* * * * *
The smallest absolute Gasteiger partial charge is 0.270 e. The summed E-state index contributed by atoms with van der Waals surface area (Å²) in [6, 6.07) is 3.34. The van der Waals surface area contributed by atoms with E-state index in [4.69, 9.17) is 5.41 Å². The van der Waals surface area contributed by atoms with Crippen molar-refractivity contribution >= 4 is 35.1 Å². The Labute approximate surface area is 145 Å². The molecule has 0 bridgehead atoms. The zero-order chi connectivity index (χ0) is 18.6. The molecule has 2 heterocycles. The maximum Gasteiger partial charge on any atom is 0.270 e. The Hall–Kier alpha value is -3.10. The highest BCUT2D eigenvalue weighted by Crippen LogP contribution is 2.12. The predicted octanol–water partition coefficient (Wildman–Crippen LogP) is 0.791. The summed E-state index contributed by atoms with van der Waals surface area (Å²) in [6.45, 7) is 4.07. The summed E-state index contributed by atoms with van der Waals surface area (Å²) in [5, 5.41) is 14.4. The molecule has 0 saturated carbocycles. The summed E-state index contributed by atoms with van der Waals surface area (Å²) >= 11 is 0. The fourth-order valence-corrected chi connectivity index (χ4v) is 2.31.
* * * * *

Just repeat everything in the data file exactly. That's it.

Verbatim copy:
The smallest absolute Gasteiger partial charge is 0.270 e. The summed E-state index contributed by atoms with van der Waals surface area (Å²) in [6, 6.07) is 3.34. The van der Waals surface area contributed by atoms with E-state index in [4.69, 9.17) is 5.41 Å². The van der Waals surface area contributed by atoms with Crippen molar-refractivity contribution >= 4 is 35.1 Å². The Labute approximate surface area is 145 Å². The molecule has 0 bridgehead atoms. The zero-order chi connectivity index (χ0) is 18.6. The molecule has 2 heterocycles. The maximum Gasteiger partial charge on any atom is 0.270 e. The Hall–Kier alpha value is -3.10. The highest BCUT2D eigenvalue weighted by Crippen LogP contribution is 2.12. The predicted octanol–water partition coefficient (Wildman–Crippen LogP) is 0.791. The summed E-state index contributed by atoms with van der Waals surface area (Å²) in [6.45, 7) is 4.07. The summed E-state index contributed by atoms with van der Waals surface area (Å²) in [5, 5.41) is 14.4. The molecule has 0 saturated carbocycles. The summed E-state index contributed by atoms with van der Waals surface area (Å²) >= 11 is 0. The fourth-order valence-corrected chi connectivity index (χ4v) is 2.31.